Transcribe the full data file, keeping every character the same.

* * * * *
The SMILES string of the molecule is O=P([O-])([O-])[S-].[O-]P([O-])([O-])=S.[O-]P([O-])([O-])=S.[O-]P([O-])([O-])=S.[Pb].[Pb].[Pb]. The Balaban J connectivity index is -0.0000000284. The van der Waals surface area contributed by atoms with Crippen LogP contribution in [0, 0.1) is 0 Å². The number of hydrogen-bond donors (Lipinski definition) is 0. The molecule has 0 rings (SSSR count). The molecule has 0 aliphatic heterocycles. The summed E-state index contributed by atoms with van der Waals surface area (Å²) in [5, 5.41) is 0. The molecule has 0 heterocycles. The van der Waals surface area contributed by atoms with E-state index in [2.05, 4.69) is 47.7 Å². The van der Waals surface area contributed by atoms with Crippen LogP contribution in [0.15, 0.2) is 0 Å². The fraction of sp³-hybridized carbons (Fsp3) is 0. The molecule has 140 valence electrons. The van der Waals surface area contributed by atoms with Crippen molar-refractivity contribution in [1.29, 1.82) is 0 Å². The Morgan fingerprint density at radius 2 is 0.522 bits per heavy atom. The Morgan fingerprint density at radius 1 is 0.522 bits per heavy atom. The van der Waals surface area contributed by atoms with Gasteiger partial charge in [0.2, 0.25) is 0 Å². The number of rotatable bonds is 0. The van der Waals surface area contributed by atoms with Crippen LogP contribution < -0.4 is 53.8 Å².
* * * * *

The SMILES string of the molecule is O=P([O-])([O-])[S-].[O-]P([O-])([O-])=S.[O-]P([O-])([O-])=S.[O-]P([O-])([O-])=S.[Pb].[Pb].[Pb]. The Balaban J connectivity index is -0.0000000284. The van der Waals surface area contributed by atoms with Crippen LogP contribution in [0, 0.1) is 0 Å². The number of hydrogen-bond donors (Lipinski definition) is 0. The molecule has 0 rings (SSSR count). The molecule has 0 aliphatic heterocycles. The summed E-state index contributed by atoms with van der Waals surface area (Å²) in [5, 5.41) is 0. The molecule has 0 heterocycles. The van der Waals surface area contributed by atoms with E-state index in [2.05, 4.69) is 47.7 Å². The van der Waals surface area contributed by atoms with Crippen LogP contribution in [0.15, 0.2) is 0 Å². The fraction of sp³-hybridized carbons (Fsp3) is 0. The molecule has 140 valence electrons. The van der Waals surface area contributed by atoms with Crippen molar-refractivity contribution in [1.29, 1.82) is 0 Å². The Morgan fingerprint density at radius 2 is 0.522 bits per heavy atom. The Morgan fingerprint density at radius 1 is 0.522 bits per heavy atom. The van der Waals surface area contributed by atoms with Gasteiger partial charge in [0.2, 0.25) is 0 Å². The number of rotatable bonds is 0. The van der Waals surface area contributed by atoms with Crippen LogP contribution < -0.4 is 53.8 Å².